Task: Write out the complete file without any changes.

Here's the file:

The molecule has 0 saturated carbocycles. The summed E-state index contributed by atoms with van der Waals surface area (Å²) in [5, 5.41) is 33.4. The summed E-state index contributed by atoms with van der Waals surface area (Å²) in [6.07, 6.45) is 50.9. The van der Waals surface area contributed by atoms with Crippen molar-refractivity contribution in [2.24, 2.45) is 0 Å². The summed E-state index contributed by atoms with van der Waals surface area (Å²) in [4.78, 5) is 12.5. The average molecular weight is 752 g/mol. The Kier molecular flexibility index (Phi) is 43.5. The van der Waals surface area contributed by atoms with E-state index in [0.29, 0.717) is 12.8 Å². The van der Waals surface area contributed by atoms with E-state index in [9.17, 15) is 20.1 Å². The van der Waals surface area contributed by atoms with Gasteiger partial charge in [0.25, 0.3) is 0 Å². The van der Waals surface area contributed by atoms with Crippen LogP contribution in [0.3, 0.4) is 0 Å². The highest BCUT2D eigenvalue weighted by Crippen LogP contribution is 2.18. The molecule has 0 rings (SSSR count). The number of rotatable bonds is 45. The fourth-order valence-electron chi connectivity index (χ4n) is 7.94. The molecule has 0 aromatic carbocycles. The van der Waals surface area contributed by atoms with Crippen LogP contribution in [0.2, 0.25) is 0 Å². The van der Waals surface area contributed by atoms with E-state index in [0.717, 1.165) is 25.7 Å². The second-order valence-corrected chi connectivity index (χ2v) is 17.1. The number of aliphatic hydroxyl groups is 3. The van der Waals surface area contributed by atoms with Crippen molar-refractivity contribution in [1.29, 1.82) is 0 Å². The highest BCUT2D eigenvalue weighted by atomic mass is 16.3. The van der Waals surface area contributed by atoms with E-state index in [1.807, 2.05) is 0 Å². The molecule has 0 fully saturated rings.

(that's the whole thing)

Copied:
The molecule has 0 saturated carbocycles. The summed E-state index contributed by atoms with van der Waals surface area (Å²) in [5, 5.41) is 33.4. The summed E-state index contributed by atoms with van der Waals surface area (Å²) in [6.07, 6.45) is 50.9. The van der Waals surface area contributed by atoms with Crippen molar-refractivity contribution in [2.24, 2.45) is 0 Å². The summed E-state index contributed by atoms with van der Waals surface area (Å²) in [4.78, 5) is 12.5. The average molecular weight is 752 g/mol. The Kier molecular flexibility index (Phi) is 43.5. The van der Waals surface area contributed by atoms with E-state index in [0.29, 0.717) is 12.8 Å². The van der Waals surface area contributed by atoms with E-state index in [9.17, 15) is 20.1 Å². The van der Waals surface area contributed by atoms with Gasteiger partial charge in [0.25, 0.3) is 0 Å². The van der Waals surface area contributed by atoms with Crippen LogP contribution in [0.3, 0.4) is 0 Å². The highest BCUT2D eigenvalue weighted by Crippen LogP contribution is 2.18. The molecule has 0 rings (SSSR count). The number of rotatable bonds is 45. The fourth-order valence-electron chi connectivity index (χ4n) is 7.94. The molecule has 0 aromatic carbocycles. The van der Waals surface area contributed by atoms with Crippen LogP contribution in [0.2, 0.25) is 0 Å². The van der Waals surface area contributed by atoms with E-state index in [0.717, 1.165) is 25.7 Å². The second-order valence-corrected chi connectivity index (χ2v) is 17.1. The number of aliphatic hydroxyl groups is 3. The van der Waals surface area contributed by atoms with Crippen molar-refractivity contribution in [1.29, 1.82) is 0 Å². The highest BCUT2D eigenvalue weighted by atomic mass is 16.3. The van der Waals surface area contributed by atoms with E-state index in [1.807, 2.05) is 0 Å². The molecule has 0 fully saturated rings.